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Friday, October 15, 2021

Brute Force (1947) [UK] Blu-ray Review


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The Film



Before being blacklisted and having to leave Hollywood to find work in Europe, director Jules Dassin directed two gritty, pulp-infused film noir crime dramas, Brute Force and the classic The Naked City.

Brute Force would give a young and chiseled Burt Lancaster one of his first starring roles in what is straight up, hardboiled look at men behind bars and their attempt to escape. Hume Cronyn plays the sadistic and corrupt Capt. Munsey who revels in his ability to abuse and punish the inmates for breaking the rules, even as the gentler warden objects to his hardhanded methods. Lancaster plays Joe Collins, the toughest inmate in his cellblock who begins to plan an escape. He first tries to enlist veteran inmate and unofficial representative to the warded Gallagher (Charles Bickford) who refuses, believing his plan a fool’s errand. Despite this, Joe gains support among his fellow inmates, all of whom ended up on the inside due to bad choices involving their women on the outside. Tom Lister (Whit Bissell) was an accountant drowning in debt who embezzled money so he could buy his wife a mink coat and keep her from leaving him. Spencer (John Hoyt) pulled a gambling con with a woman, who then conned him out of the money. The one they call “Soldier” fell in love with an Italian woman during World War II and illegally brought her and her American-hating father, army rations. When her father tried to turn him in to the Military Police and she killed him, Soldier took the blame for her. Joe, meanwhile, was involved in a bank heist gone wrong that he was hoping would help him get cash for an operation that would help his girlfriend get out of her wheelchair. Eventually, as Munsey’s plan to push out the warden and take over comes to light, and Gallagher loses his chance at a parole hearing because of it, he joins up with Joe and the other inmates for the breakout plan.

Dassin uses both the claustrophobic setting of the prison cells and the pulp fiction of the flashback vignettes to spin what is a hypnotic tale with violence bubbling right under the surface. It’s one of anguish, despair, and, as the dramatic and violent ending sequence will show, desperation. Finally, the gorgeous cinematography of William H. Daniels (Valley of the Dolls; Cat on a Hot Tin Roof) lends a sense of discomfort, heat, and uneasiness.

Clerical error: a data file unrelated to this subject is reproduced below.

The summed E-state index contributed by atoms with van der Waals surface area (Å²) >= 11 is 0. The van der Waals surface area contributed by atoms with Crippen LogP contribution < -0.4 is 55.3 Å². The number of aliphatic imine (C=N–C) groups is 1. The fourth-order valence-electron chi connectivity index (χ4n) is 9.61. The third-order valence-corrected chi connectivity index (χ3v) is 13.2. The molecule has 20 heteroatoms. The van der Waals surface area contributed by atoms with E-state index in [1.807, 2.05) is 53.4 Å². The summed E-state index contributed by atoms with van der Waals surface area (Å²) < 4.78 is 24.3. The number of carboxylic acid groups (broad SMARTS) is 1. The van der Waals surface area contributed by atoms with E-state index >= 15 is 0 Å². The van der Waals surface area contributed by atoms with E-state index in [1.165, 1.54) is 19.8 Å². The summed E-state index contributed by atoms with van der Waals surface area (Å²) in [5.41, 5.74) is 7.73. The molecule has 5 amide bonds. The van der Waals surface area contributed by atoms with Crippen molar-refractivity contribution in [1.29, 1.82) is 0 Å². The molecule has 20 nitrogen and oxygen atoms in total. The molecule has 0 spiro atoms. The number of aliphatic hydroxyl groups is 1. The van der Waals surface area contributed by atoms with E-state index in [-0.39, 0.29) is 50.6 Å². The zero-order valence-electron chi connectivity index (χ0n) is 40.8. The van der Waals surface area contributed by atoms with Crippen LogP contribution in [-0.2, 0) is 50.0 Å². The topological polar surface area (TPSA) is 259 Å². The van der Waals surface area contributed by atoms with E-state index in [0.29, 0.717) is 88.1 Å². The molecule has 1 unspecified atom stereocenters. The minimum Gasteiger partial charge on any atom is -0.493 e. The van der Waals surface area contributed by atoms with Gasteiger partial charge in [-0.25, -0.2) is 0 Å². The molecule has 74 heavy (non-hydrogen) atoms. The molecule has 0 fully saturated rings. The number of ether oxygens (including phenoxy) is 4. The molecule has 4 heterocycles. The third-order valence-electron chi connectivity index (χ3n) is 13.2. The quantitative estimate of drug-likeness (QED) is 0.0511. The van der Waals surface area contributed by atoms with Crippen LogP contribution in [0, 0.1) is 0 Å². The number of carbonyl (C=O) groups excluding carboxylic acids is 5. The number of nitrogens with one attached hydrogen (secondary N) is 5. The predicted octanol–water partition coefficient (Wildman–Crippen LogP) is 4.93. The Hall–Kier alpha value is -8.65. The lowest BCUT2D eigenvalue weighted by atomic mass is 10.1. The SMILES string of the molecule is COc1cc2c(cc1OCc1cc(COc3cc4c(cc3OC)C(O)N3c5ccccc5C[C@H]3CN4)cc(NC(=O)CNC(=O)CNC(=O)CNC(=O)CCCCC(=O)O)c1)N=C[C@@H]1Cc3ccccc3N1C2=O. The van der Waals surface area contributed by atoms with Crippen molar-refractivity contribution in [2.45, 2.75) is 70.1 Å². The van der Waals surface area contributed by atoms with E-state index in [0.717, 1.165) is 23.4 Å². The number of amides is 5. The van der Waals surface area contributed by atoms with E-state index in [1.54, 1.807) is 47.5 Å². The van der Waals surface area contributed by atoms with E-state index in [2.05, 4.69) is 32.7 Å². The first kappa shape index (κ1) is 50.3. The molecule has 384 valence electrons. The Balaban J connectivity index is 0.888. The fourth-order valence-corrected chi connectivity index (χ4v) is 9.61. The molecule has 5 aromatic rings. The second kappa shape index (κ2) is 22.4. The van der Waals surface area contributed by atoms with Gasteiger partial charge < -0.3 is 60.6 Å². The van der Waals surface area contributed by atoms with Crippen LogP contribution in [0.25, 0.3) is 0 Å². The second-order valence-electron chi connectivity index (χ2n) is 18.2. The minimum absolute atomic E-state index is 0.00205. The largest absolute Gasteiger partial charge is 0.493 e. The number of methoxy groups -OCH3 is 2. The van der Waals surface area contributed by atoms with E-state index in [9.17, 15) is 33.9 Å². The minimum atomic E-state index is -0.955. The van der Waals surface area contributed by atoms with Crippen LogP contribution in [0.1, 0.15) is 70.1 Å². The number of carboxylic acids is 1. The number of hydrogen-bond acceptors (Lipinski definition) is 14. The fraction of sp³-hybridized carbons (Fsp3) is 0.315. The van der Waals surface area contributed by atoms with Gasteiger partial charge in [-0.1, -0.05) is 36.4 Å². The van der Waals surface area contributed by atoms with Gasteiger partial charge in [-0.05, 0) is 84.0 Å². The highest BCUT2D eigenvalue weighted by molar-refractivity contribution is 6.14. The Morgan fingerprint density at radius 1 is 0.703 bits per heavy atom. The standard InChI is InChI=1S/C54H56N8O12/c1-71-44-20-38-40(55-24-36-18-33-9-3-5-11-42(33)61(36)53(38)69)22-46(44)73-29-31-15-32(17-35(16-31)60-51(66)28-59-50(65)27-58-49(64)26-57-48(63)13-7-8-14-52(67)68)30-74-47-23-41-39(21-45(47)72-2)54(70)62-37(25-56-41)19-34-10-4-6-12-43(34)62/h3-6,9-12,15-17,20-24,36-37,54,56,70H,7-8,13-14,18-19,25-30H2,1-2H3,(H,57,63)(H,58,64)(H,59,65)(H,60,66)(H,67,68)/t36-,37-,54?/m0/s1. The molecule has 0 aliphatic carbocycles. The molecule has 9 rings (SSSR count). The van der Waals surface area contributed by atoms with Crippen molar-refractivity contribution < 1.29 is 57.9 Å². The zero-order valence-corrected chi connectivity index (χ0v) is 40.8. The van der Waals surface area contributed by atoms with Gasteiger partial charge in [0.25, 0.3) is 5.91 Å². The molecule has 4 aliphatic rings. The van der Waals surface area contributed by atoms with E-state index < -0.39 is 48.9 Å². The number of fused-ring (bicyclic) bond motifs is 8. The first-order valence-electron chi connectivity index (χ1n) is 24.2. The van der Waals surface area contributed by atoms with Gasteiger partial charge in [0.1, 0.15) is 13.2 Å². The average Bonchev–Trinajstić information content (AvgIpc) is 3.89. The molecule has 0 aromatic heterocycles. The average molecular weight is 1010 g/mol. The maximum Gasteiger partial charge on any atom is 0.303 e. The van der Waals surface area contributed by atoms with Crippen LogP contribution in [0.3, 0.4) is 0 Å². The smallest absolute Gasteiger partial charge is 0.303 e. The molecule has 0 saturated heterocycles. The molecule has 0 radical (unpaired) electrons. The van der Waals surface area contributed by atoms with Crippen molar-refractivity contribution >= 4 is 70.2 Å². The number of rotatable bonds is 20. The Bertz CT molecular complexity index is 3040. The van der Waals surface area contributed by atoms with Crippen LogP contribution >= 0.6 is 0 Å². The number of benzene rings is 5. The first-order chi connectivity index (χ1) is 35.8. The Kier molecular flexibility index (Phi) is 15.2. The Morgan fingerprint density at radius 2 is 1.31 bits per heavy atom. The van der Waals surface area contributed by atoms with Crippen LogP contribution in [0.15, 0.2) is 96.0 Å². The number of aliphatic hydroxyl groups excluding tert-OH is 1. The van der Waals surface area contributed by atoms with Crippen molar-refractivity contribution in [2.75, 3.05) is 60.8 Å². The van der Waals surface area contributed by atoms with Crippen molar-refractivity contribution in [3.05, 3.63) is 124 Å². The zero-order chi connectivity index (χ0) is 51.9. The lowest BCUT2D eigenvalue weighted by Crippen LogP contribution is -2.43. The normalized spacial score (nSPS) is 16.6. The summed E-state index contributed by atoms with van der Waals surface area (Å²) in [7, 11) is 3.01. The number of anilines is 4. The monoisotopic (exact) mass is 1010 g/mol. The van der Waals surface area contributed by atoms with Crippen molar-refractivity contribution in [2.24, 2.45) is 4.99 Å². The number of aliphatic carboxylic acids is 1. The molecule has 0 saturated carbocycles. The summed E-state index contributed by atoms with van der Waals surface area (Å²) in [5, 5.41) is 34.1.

Hume Cronyn’s cruel, devilish Capt. Munsey arguably steals the show, but one cannot argue against the magnetism of young Burt Lancaster’s machismo in this noir drama either, especially in the gloriously over-the-top ending as he makes his way to the top of the lookout tower in order to dispense with his antagonist once and for all.

Video Quality



For a film that has a 1947 vintage, one really couldn’t hope for a better looking high definition transfer to Blu-ray than the one provided here by Arrow. The black and white imagery looks stunning, with crisp details and lots of texture in clothing and skin. Contrast is fantastic, offering inky blacks, and bright whites, just as one would want for a film noir like this. If there is one issue, it is that a little bit of wavering brightness can be spotted, and sometimes in the upper righthand corner, a dark shadow of sorts encroaches, but this hardly takes away from the overall high quality of this AVC/1080p encodement.

Audio Quality



The monaural soundtrack, offered in the Blu-ray Disc in LPCM 2.0 (48kHz/24-bit) is more than adequate given its age. Scratchiness isn’t too big an issue and very little problems with pops or hiss occur. The dialogue is completely intelligible and the big, violent ending comes across fine as well.

Supplemental Materials



  • Burt Lancaster: The Film Noir Years (1.78:1; 1080p/24; 00:38:46)
  • Theatrical Trailer (1.37:1; 1080p/24; 00:02:14)
  • Gallery (1080p/24)
  • Reversible sleeve featuring the original poster and newly commissioned artwork by Reinhard Kleist
  • Collector’s booklet containing new writing on the film by Frank Krutnik, author of In a Lonely Street: Film Noir, Genre, Masculinity, and Swell Guy, an obituary of Brute Force’s producer, Mark Hellinger, by its screenwriter, Richard Brooks, illustrated with original stills

The Definitive Word




Brute Force may wear its intentions on its sleeve, so to speak, but that makes it no less enjoyable to watch. The delightfully noir imagery, the gritty prison life drama, and spectacular set pieces, including one where a stool pigeon inmate is surrounded by inmates wielding blowtorches makes for marvelous spectacle.

Additional Screen Captures

[amazon-product region=”uk” tracking_id=”bluraydefinit-21″]B00KHRI1FM[/amazon-product]




















[amazon-product region=”uk” tracking_id=”bluraydefinit-21″]B00KHRI1FM[/amazon-product]


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